DC : How can marketers use Google Analytics for keyword discovery? Which techniques do you recommend for identifying new keyphrases or qualifiers to target?
BC: The greatest potential insight into discovering new keywords to target comes from your Site Search reports. Site Search is the Google terminology used for describing the internal search engine of your web site. Essentially, any web site with more than 100 pages/products of content needs a decent Site Search facility for visitors to find information quickly and efficiently.
Apart from its importance for navigation, site search is your direct feedback mechanism from your visitors. That is, visitors are typing in exactly what they are looking for on your web site. That can be an incredibly rich source of information and there is a dedicated report in Google Analytics to analyse this.
Ensure you are using these keywords in your external campaigns and look for new insights. For example, you may think everyone refers to your product as ‘gadget’ when in fact there could be a significant number that use ‘widget’. Your Site Search reports will tell you this and enable to you investigate the potential for targeting such alternative keywords.
Integrating SEO with Pay Per Click Activity
DC: How can use the Google Analytics keyword reports to make sure that PPC and SEO are integrated cost-effectively?
BC : The key to integration is to maximise your opportunities and minimise wastage, which usually means not duplicating your efforts. However, it never ceases to amaze me how many organisations advertise on keywords that they already rank high for organically – by that I mean they rank in positions 1-3 for the same keyword.
There is a myth that doing this has 2+2 = 5 effect, meaning advertising and simultaneously having a top three organic position produces more traffic to your web site than just having one of these alone. However, I have yet to see any study of this that stands up to a rigouress analysis*. Moreover, this situation will cannibalise your existing organic traffic, resulting in you paying for visits that were free.
Therefore, use keyword reports to look for overlaps and reduce these were possible. Keywords that have a high Per Visit Goal Value (see Q5) should be considered for organic optimisation, while those that are lower should be considered for PPC.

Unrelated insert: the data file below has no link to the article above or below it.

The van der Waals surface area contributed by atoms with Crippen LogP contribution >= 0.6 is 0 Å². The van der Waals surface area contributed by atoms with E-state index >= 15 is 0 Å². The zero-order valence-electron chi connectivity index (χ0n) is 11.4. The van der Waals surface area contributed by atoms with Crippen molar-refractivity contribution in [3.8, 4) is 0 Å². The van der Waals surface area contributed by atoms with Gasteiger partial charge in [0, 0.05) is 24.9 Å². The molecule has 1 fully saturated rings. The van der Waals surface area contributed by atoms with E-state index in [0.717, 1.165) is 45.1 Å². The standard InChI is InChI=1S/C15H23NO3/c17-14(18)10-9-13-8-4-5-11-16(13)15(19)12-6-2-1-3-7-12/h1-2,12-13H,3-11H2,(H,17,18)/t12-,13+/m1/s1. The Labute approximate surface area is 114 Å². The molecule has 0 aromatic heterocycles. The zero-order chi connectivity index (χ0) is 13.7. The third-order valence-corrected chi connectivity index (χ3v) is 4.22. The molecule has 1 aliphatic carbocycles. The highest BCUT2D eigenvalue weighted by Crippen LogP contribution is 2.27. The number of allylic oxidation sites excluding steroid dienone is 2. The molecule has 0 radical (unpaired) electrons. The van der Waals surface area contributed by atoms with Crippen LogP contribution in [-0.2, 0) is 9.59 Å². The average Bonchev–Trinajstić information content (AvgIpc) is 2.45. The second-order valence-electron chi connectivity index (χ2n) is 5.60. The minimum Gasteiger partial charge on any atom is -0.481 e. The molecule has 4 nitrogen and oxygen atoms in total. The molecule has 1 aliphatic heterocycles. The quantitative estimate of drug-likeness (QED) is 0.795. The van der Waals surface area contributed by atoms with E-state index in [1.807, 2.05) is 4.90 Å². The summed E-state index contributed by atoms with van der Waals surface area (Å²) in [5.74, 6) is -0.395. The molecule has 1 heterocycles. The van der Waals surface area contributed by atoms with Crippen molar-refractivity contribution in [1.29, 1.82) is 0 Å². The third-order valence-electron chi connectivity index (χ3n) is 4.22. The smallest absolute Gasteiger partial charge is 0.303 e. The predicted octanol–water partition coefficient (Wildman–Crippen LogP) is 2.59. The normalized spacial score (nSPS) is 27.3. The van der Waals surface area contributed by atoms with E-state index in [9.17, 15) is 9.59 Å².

*I specifically refer to the top three organic positions. This duplicate approach can work if you are outside the top three.
DC: The main entry page for a visit is often not the best performer in terms of conversion. How do you suggest targeting the right pages against the right keyphrases?
BC: There are two very useful metrics in Google Analytics that can help with this: $Index values (Content section) and Per Visit Goal Value (Goal Conversion reports). These represent the value, in monetary terms, of a page and a visit to your web site respectively.
For example, the higher the $Index value of a page, the more important that page is to the conversion process. This is dependent on whether that particular page is visited prior to a conversion and the value of the end goal. Therefore to work, you must monetise your goals – something many web site managers forget about.
In a similar way, visits can be valued. So you can compare different referral sources in terms of their value. For example, how does YSM compare with AdWords or organic search compare with paid search advertising? You can also drill down to the keyword level for each referral source.
Clearly when it comes to optimizing your keyword and landing page combinations, you should target those visits that have the highest value to you and match those to the relevant pages that have the highest value. I recommend targeting the top 10 of each and working your way down the list.
Thanks! Dave Chaffey.